Owner ignored notices of elephant’s poor health

NAVI MUMBAI: A day Our Planetary  after an elephant died during a film shoot on Friday, an initial finding of a post-mortem has shown that it had been ailing due to multiple stones in the gall bladder and liver. Animals rights activists also claimed that several notices had been sent to the owner of the elephant since 2013 over the poor health condition of two jumbos in his care.

The elephant, Roopkali alias Roopa was aged between 38 and 40. She was brought to Film City in Goregaon for a photo shoot. She collapsed and died before the shoot could begin. A detailed medical report listing the cause of death will be released within a couple of days.
An autopsy was conducted by veterinary surgeon of Sanjay Gandhi National Park, Dr. Shailesh Pethe, and a pathologist from Bombay Veterinary College. Their preliminary report states: “The cause of death seems to be multiple gall bladder and hepatic calculi (stones) leading to hepatic failure and toxemia.” In simple words, this means that there were stones in the gall bladder and the liver, leading to liver failure and internal poisoning.
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Activists expressed shock that the elephant was being made to work for a film shoot despite having such a serious ailment. “The preliminary findings of the post-mortem clearly indicate that Roopkali was seriously ill, but was still taken for a photo shoot,” said activist Pawan Sharma of Resqink Association for Wildlife Welfare. “We will ask the forest department to lodge a complaint against those responsible.”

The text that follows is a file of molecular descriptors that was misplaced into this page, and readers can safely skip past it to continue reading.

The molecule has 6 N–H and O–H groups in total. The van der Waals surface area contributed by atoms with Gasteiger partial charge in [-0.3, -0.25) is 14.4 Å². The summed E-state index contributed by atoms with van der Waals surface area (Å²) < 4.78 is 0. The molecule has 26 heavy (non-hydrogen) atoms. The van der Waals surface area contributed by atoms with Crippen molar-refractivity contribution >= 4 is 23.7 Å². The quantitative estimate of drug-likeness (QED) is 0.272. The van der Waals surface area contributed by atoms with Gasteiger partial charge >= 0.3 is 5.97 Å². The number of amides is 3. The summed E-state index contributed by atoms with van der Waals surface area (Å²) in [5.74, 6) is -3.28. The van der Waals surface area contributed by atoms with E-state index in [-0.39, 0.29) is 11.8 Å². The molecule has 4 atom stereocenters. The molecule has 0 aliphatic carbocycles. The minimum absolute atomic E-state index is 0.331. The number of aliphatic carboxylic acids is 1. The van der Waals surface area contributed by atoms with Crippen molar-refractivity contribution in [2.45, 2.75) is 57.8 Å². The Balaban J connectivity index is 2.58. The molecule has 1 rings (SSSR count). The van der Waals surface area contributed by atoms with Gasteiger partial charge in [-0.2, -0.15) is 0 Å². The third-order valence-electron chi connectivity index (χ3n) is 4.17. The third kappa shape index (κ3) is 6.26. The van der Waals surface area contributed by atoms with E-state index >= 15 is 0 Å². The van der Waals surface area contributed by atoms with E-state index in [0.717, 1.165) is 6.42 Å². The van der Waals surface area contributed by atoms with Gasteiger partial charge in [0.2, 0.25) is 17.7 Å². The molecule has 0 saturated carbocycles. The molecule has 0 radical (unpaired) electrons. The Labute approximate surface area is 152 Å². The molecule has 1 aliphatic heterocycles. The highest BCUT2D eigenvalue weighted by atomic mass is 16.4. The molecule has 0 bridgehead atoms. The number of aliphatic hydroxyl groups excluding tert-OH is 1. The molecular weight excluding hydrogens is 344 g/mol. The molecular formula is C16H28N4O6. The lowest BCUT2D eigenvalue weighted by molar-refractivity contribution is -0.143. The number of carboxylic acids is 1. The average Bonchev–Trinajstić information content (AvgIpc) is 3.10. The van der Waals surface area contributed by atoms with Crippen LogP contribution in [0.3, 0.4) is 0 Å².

Another activist, Sunish Subramanian of Plant and Animals Welfare Society, said that the elephant owner, SabashankarPandey who lives in Dahisar, had been issued notices by Animal Welfare Board of India and the forest department over the last three years, threatening to cancel the licence of his elephants, Roopkali and Laxmi, due to poor health. “But he managed to keep their licenses,” said Subramanian. He claimed that Pandey had assaulted him in 2014 when he objected to the use of one of his elephants at a religious function.

Chief conservator of forests, N Vasudevan, told TOI: “After we get the final autopsy report, appropriate action will be taken. We are also studying various documents and certificates that Pandey has relating to the elephant.”
Secretary of Bombay Society for Prevention of Cruelty to Animals, Lt Colonel JC Khanna, said, “Generally speaking, movement of elephants has been curtailed on the city streets following a high



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